"We're happy with how we've done it, and it's a close fight, you can see that everybody's suffering from some kind of reliability issues, or bringing developments late."

shares
comments

Related video

Hamilton: Mercedes must capitalise on Verstappen's Russia F1 penalty

Previous article

Hamilton: Mercedes must capitalise on Verstappen's Russia F1 penalty

Next article

Gasly surprised by "fragile" front wing break in F1 Russian GP FP2

Gasly surprised by "fragile" front wing break in F1 Russian GP FP2
Load comments
Verstappen exclusive: How Red Bull’s ace has become F1 champion material Plus

Verstappen exclusive: How Red Bull’s ace has become F1 champion material

As Red Bull and Honda go all-out for victory in the Japanese engine manufacturer’s last season of its latest Formula 1 dalliance, Max Verstappen finds himself thrust into a compelling title fight with Lewis Hamilton. He told OLEG KARPOV about his evolution into a world championship contender and why Red Bull's no compromise ethos suits him down to the ground

How Mercedes went from Austin practice domination to "very tight at the front" with Red Bull Plus

How Mercedes went from Austin practice domination to "very tight at the front" with Red Bull

Mercedes has been on a roll of late in the ultra-tight fight to win the 2021 Formula 1 world championship. It started off well in practice at Austin for this weekend’s US Grand Prix, but Red Bull got closer as Friday unfolded and even seemed to find an edge in one critical area of what seems set to be another close contest

The six critical factors that could hand F1 2021 glory to Hamilton or Verstappen Plus

The six critical factors that could hand F1 2021 glory to Hamilton or Verstappen

The 2021 Formula 1 title battle is finely poised with six races remaining, as just six points separate championship leader Max Verstappen from seven-time champion Lewis Hamilton. In such a closely-fought season, the outcome could hinge on several small factors playing the way of Red Bull or Mercedes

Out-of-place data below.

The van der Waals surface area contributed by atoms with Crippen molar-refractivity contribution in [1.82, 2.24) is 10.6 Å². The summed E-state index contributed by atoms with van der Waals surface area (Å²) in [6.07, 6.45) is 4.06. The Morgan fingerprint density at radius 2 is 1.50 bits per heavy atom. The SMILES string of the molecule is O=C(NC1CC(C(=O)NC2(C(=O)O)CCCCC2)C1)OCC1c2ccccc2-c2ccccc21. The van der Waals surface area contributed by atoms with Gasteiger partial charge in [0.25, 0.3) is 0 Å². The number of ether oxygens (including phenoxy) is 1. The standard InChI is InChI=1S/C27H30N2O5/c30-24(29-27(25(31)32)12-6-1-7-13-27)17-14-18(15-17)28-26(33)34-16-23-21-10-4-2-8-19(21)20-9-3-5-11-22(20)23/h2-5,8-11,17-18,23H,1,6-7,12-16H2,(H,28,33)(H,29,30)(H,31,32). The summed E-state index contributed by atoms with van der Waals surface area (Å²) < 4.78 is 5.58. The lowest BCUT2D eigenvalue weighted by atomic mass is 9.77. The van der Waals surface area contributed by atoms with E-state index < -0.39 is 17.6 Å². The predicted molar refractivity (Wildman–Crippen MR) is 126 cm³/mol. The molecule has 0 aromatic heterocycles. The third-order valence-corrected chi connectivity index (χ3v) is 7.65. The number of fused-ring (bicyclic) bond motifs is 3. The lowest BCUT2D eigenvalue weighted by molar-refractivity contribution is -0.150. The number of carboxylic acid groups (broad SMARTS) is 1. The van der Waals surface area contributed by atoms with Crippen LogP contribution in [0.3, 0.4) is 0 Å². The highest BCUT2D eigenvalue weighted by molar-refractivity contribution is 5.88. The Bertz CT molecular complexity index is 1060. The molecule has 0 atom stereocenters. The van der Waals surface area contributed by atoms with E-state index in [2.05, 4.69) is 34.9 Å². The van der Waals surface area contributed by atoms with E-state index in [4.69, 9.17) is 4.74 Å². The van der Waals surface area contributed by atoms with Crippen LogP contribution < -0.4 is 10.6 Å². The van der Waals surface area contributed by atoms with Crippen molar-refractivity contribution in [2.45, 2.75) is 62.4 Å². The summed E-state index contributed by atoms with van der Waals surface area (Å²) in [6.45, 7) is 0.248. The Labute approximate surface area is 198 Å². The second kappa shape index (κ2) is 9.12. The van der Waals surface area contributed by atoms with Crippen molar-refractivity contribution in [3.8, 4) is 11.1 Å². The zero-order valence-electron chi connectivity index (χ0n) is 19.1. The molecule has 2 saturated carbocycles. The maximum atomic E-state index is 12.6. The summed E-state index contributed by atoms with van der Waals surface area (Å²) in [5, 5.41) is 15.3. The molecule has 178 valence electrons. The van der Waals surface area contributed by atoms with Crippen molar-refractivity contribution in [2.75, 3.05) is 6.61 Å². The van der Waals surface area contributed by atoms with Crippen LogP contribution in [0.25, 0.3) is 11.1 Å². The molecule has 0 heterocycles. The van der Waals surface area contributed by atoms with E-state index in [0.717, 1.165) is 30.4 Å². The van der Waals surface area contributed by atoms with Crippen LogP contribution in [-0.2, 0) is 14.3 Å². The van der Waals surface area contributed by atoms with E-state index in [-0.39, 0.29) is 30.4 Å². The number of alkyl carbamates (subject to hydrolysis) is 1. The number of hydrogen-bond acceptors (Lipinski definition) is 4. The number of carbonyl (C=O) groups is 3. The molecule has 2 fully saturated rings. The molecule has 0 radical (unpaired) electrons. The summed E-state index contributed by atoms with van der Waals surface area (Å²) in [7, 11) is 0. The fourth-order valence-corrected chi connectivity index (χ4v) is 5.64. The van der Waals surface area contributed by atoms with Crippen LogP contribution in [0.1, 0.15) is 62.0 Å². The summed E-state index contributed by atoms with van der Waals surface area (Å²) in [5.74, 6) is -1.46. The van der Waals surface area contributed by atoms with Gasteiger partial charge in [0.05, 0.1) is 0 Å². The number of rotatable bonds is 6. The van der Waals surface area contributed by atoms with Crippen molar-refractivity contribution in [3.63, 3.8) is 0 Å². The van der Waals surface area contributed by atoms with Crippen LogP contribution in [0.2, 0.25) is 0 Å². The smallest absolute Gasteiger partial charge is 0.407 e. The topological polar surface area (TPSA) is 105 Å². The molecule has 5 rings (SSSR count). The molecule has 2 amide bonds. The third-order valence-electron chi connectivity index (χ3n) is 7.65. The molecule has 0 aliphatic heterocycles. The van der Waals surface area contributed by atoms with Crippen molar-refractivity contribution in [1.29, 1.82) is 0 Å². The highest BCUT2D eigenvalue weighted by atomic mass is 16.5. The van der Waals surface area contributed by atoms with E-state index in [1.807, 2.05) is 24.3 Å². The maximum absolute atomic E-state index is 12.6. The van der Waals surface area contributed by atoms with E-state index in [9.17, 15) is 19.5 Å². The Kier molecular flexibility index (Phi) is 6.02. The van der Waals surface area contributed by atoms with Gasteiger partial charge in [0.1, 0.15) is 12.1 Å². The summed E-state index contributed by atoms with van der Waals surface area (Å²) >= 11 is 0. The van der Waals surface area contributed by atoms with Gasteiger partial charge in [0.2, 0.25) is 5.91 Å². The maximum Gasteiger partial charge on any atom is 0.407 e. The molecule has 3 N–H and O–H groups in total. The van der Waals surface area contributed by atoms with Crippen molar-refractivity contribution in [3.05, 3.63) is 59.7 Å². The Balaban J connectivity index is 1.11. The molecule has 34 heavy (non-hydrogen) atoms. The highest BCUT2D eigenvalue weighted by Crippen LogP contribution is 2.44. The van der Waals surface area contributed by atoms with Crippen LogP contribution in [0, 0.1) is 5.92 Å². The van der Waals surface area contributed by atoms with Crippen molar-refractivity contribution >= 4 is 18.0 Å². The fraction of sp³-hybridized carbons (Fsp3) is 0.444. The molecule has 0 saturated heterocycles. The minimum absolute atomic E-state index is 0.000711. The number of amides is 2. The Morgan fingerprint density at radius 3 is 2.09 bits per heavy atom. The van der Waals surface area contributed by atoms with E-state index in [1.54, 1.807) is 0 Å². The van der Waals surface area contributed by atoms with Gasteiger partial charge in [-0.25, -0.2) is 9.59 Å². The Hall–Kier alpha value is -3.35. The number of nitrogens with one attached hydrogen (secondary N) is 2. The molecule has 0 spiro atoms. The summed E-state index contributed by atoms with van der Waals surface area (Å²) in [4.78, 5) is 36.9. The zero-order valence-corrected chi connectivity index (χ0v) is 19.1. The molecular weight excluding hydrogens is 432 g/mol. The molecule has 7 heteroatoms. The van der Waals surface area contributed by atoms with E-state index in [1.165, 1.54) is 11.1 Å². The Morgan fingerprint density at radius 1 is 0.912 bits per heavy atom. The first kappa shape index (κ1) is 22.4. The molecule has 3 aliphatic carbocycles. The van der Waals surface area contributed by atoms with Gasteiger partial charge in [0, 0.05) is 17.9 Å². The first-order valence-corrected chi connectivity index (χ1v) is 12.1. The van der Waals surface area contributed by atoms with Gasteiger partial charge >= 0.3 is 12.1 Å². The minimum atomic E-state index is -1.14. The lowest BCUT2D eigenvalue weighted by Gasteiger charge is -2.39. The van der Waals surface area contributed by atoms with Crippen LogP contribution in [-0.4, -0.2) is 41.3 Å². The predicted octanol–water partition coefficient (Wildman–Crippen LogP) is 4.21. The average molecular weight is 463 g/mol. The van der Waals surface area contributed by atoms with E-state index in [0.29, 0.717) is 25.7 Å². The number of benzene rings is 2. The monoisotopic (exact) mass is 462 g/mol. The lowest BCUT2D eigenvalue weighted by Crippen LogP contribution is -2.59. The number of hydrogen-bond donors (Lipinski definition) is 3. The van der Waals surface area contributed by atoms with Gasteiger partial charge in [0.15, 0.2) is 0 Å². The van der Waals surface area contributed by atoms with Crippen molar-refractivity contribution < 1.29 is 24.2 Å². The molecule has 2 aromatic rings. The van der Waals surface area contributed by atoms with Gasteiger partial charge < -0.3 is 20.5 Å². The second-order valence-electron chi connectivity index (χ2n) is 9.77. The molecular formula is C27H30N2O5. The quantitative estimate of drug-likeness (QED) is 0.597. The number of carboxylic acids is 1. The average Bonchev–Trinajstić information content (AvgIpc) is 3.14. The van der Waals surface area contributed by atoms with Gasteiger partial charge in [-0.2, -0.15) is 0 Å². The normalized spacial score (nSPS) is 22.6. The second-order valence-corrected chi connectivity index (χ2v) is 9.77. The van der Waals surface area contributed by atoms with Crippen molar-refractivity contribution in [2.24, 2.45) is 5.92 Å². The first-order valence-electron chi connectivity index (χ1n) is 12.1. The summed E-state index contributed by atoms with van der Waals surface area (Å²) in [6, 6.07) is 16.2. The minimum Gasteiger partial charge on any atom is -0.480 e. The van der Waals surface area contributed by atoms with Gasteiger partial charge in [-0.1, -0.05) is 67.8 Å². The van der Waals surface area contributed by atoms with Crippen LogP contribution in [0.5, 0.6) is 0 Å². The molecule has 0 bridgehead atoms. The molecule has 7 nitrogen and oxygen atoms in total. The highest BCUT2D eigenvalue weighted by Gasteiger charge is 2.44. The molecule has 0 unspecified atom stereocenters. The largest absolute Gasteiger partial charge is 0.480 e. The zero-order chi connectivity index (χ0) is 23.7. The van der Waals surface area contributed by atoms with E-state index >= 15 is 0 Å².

Formula 1
Oct 22, 2021
Can Whitmarsh appointment help Aston succeed where its F1 rivals failed? Plus

Can Whitmarsh appointment help Aston succeed where its F1 rivals failed?

Aston Martin owner Lawrence Stroll is determined to make the group a billion-dollar business. MARK GALLAGHER analyses his latest play – bringing former McLaren team principal Martin Whitmarsh into the fold

Formula 1
Oct 22, 2021
Remembering Switzerland’s first F1 winner Plus

Remembering Switzerland’s first F1 winner

Stepping up to F1 in 1962, Jo Siffert shone with Rob Walker Racing Team and BRM before his career was abruptly ended in a fatal crash at Brands Hatch in 1971. On the 50th anniversary of his death, Autosport recalls the career of an F1 and sportscar ace gone before his time

Formula 1
Oct 21, 2021
What Verstappen is risking with his current stance on 2021 F1 world title defeat Plus

What Verstappen is risking with his current stance on 2021 F1 world title defeat

OPINION: Max Verstappen is back in the lead of the 2021 Formula 1 drivers’ championship, with the season’s final flyaway events set to get underway in the USA this weekend. But a defensive stance he’s recently adopted could have a lasting impact for the Red Bull driver when it comes to his chances of defeating Lewis Hamilton and Mercedes

Formula 1
Oct 21, 2021
The hidden Ferrari struggle that Sainz’s recent charge put to rest Plus

The hidden Ferrari struggle that Sainz’s recent charge put to rest

Despite appearing to adjust to life as a Ferrari driver with relative ease, it was far from straightforward under the surface for Carlos Sainz Jr. But, having made breakthroughs in rather different routes at the Russian and Turkish races, he’s now targeting even greater feats for the rest of the Formula 1 season

Formula 1
Oct 20, 2021
The final throes of Brazil's fleetingly successful F1 team Plus

The final throes of Brazil's fleetingly successful F1 team

Emerson Fittipaldi is better remembered for his Formula 1 world championships and Indianapolis 500 successes than for the spell running his eponymous F1 team. Despite a hugely talented roll call of staff, it was a period of internal strife, limited funding and few results - as remembered by Autosport's technical consultant

Formula 1
Oct 18, 2021